Moving to Kirkland WA: 7 Things to Love About Living in Kirkland
Living in Kirkland, WA
Nestled on the shores of Lake Washington, the Kirkland community is the seventh-largest city in the Seattle metropolitan area. Located in King County, Kirkland has over 92,000 residents and steadily grows at 3.13% annually. In 2013, it was dubbed the Second Fastest Growing Small City in the nation.
Located just 25 minutes from the city of Seattle, Kirkland was the original home of the Seattle Seahawks and the headquarters of Costco Wholesale. Today, it is home to over 24 corporations and some of the most renowned car shows in the country.
Kirkland has a charming, waterfront downtown area with an array of amenities, including restaurants, boutique shops, art galleries, museums, public parks, a performing arts center, and more. An idyllic small city, Kirkland strikes a balance between tight-knit community ambiance and big-city amenities. Keep reading to learn more about why people choose to move to Kirkland, Washington, and discover enticing homes for sale near Bridle Trails, WA.
Table of Contents
- Cost of Living in Kirkland
- Kirkland Job Market
- Things to Do in Kirkland
- Kirkland Climate
- Traffic in Kirkland
- Kirkland Public Transportation
- Schools in Kirkland
- There Are Many Reasons to Move to Kirkland!
Cost of Living in Kirkland
Like Seattle, Kirkland is an incredibly beautiful city nestled on the shores of Lake Washington. Residents of this picturesque community enjoy an unparalleled standard of living just a short drive from Seattle. Considering these factors, Kirkland's overall cost of living is 79.2% higher than the national average and 11.4% higher than in Seattle. One of the most significant driving factors behind Kirkland's cost of living is this area's desirability. Housing in Kirkland is 212% more expensive than the national average, possibly the result of the abundance of luxury homes and waterfront homes, which command premium prices. For Washington residents who love the Pacific Northwest's natural beauty but want to live in a smaller city than Seattle, Kirkland is an ideal place to call home.
While housing costs are higher in Kirkland than in other parts of Washington, some aspects of living are far more affordable in Kirkland than in other areas. For example, Kirkland residents see significant savings in their healthcare and utility costs compared to the national average, with 11.8% more affordable healthcare and 30.2% more affordable utility costs.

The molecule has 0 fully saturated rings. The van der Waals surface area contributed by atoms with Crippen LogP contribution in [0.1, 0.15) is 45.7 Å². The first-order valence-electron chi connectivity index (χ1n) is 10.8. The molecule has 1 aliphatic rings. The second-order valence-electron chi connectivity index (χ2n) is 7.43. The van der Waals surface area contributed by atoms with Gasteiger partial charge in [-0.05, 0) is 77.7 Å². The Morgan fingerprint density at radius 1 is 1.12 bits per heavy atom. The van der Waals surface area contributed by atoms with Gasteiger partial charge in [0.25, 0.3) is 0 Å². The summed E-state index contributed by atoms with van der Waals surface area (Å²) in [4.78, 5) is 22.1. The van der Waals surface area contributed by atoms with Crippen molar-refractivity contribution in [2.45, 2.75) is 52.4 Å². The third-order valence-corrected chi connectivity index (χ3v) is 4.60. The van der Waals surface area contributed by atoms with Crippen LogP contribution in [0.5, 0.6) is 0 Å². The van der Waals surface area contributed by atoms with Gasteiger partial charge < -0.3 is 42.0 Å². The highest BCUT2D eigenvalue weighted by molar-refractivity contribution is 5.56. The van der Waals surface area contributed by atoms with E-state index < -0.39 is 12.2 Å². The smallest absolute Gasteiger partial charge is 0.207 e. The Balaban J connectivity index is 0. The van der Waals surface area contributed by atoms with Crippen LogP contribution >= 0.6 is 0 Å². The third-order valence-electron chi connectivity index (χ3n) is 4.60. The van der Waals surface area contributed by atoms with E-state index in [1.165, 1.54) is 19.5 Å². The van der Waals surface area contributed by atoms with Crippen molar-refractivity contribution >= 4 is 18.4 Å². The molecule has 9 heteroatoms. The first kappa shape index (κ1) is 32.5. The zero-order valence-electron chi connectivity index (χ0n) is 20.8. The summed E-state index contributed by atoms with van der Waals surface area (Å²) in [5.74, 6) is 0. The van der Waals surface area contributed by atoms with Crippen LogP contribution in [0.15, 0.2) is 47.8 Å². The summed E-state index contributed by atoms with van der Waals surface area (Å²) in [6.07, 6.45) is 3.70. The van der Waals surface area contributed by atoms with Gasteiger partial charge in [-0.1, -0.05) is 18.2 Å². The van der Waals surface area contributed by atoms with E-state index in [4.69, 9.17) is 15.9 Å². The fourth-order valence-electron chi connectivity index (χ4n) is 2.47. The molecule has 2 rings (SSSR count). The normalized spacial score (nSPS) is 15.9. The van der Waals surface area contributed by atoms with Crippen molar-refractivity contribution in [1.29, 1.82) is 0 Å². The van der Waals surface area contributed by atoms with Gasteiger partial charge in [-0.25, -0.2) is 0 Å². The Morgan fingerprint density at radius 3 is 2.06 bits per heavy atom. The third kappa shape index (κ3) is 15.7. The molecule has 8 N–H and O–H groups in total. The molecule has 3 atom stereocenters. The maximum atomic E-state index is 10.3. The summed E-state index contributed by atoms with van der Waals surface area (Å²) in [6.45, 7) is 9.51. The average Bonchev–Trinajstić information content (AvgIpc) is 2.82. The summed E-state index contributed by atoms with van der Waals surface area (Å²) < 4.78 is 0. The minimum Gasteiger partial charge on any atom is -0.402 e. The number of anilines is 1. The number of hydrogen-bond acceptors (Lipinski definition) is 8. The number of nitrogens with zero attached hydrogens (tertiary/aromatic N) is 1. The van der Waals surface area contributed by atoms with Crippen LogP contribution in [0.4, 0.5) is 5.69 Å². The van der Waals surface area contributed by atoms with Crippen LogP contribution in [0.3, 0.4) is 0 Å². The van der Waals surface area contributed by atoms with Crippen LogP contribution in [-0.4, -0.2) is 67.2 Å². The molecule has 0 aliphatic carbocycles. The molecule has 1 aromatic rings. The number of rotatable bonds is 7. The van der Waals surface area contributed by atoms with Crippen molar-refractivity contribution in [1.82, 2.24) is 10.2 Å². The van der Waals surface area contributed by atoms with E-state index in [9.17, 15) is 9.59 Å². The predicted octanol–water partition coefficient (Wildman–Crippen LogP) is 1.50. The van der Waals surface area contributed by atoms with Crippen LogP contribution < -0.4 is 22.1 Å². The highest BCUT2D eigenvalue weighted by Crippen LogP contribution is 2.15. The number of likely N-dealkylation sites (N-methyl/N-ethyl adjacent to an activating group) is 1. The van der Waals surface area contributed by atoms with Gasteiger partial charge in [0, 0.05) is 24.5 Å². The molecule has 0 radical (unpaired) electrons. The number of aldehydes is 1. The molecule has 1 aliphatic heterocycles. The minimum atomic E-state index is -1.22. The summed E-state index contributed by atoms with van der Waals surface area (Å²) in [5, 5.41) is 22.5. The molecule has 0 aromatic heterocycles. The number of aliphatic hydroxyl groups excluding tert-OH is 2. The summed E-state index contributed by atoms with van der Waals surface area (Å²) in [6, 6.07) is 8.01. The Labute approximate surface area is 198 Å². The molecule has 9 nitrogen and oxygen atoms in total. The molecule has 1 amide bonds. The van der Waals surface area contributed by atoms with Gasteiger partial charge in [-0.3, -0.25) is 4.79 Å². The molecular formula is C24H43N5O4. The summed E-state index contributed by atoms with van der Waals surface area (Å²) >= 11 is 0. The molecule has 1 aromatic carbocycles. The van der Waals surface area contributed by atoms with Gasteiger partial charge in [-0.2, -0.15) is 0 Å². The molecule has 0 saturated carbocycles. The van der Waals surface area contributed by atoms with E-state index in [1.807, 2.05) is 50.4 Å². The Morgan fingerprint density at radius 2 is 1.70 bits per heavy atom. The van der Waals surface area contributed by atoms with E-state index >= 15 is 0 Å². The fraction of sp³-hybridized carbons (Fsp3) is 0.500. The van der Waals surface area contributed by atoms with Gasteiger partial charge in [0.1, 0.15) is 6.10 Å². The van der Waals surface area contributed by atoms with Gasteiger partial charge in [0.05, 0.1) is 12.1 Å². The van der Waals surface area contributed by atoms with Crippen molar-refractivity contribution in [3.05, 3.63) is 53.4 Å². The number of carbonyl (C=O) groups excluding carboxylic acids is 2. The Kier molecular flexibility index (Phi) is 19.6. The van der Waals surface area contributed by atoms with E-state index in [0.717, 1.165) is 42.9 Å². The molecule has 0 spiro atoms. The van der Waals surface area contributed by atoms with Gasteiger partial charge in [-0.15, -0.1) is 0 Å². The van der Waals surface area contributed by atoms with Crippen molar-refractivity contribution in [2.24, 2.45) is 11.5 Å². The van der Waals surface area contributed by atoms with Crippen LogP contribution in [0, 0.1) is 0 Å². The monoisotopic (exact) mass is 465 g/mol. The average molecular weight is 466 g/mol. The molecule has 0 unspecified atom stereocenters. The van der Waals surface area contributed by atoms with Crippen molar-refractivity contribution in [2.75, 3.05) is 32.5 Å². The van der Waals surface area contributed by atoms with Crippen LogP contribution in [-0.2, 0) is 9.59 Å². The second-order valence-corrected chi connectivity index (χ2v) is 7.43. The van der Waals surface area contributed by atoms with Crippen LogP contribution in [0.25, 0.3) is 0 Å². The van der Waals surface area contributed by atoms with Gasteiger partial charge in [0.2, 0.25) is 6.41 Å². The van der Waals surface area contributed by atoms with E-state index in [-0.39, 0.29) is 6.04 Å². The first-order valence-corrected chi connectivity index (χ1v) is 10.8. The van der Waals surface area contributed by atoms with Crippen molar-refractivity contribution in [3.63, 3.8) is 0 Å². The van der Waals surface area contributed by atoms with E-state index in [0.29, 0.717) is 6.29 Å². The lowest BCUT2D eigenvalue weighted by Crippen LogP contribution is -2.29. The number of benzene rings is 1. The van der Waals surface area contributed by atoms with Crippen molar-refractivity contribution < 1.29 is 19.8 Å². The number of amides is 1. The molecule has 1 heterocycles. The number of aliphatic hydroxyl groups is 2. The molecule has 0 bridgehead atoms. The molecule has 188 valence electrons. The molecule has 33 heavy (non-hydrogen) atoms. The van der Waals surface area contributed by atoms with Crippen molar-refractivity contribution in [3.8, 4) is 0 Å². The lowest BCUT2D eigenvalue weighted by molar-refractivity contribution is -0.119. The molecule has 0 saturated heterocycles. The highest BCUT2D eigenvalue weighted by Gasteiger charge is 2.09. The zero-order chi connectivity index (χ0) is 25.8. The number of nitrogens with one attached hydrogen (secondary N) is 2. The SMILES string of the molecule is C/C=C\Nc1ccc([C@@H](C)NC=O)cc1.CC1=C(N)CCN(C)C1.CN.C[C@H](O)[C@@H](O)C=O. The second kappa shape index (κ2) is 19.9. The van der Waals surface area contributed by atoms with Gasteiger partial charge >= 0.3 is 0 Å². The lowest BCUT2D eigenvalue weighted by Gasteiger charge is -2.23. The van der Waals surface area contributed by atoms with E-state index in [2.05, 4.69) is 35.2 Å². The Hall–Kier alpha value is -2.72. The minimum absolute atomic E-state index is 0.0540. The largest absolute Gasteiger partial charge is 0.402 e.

More information about cost of living in Kirkland:
Kirkland Job Market
Along with its stunning natural beauty and proximity to Seattle, one of the greatest aspects of living in Kirkland is the abundance of economic opportunities. As the original town for Costco's headquarters, Kirkland is home to over 24 corporations in various fields. Though it enjoys a less crowded atmosphere, having less than 100,000 residents, Kirkland has an incredibly healthy local economy with gainful employment opportunities. Kirkland has seen a job market increase of 2.6% from the previous year, with projected future job growth of 38.4% in the next ten years. For prospective employees, residents can find plenty of employment opportunities for major corporations, in the public sector, or as professional service providers.
Kirkland has an unemployment rate of 4.7%, less than the national average.
More information about finding a job in Kirkland:
Popular Industries in the Area
While Kirkland has an increasing number of employment opportunities, five main industries dominate the area's job market: telecommunications, healthcare, education, hospitality, and technology. Headquartered in Kirkland, Evergreen Health is an American regional healthcare system and one of the largest employers in the city. While Kirkland dominates in the telecommunication and healthcare markets, it has a diverse range of thriving fields. Other companies with headquarters in town include:
- Nextel Partner Operating (Telecommunications)
- Noble House Hotels & Resorts (Hospitality)